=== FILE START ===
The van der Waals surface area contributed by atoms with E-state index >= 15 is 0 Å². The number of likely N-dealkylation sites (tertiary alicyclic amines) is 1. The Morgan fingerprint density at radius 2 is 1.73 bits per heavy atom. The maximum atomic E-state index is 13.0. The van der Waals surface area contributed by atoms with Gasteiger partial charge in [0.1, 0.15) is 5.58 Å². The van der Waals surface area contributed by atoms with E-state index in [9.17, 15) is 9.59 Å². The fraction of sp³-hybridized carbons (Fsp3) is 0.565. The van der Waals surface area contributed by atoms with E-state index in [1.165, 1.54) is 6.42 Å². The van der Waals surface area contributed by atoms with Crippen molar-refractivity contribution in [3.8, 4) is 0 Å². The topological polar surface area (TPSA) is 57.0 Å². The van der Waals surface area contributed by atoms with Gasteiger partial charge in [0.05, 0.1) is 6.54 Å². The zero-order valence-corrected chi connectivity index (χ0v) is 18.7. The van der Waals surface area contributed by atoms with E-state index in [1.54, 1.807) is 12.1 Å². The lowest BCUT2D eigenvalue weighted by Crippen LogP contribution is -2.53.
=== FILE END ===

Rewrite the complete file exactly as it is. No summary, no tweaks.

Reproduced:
The van der Waals surface area contributed by atoms with E-state index >= 15 is 0 Å². The number of likely N-dealkylation sites (tertiary alicyclic amines) is 1. The Morgan fingerprint density at radius 2 is 1.73 bits per heavy atom. The maximum atomic E-state index is 13.0. The van der Waals surface area contributed by atoms with Gasteiger partial charge in [0.1, 0.15) is 5.58 Å². The van der Waals surface area contributed by atoms with E-state index in [9.17, 15) is 9.59 Å². The fraction of sp³-hybridized carbons (Fsp3) is 0.565. The van der Waals surface area contributed by atoms with E-state index in [1.165, 1.54) is 6.42 Å². The van der Waals surface area contributed by atoms with Crippen molar-refractivity contribution in [3.8, 4) is 0 Å². The topological polar surface area (TPSA) is 57.0 Å². The van der Waals surface area contributed by atoms with Gasteiger partial charge in [0.05, 0.1) is 6.54 Å². The zero-order valence-corrected chi connectivity index (χ0v) is 18.7. The van der Waals surface area contributed by atoms with E-state index in [1.54, 1.807) is 12.1 Å². The lowest BCUT2D eigenvalue weighted by Crippen LogP contribution is -2.53.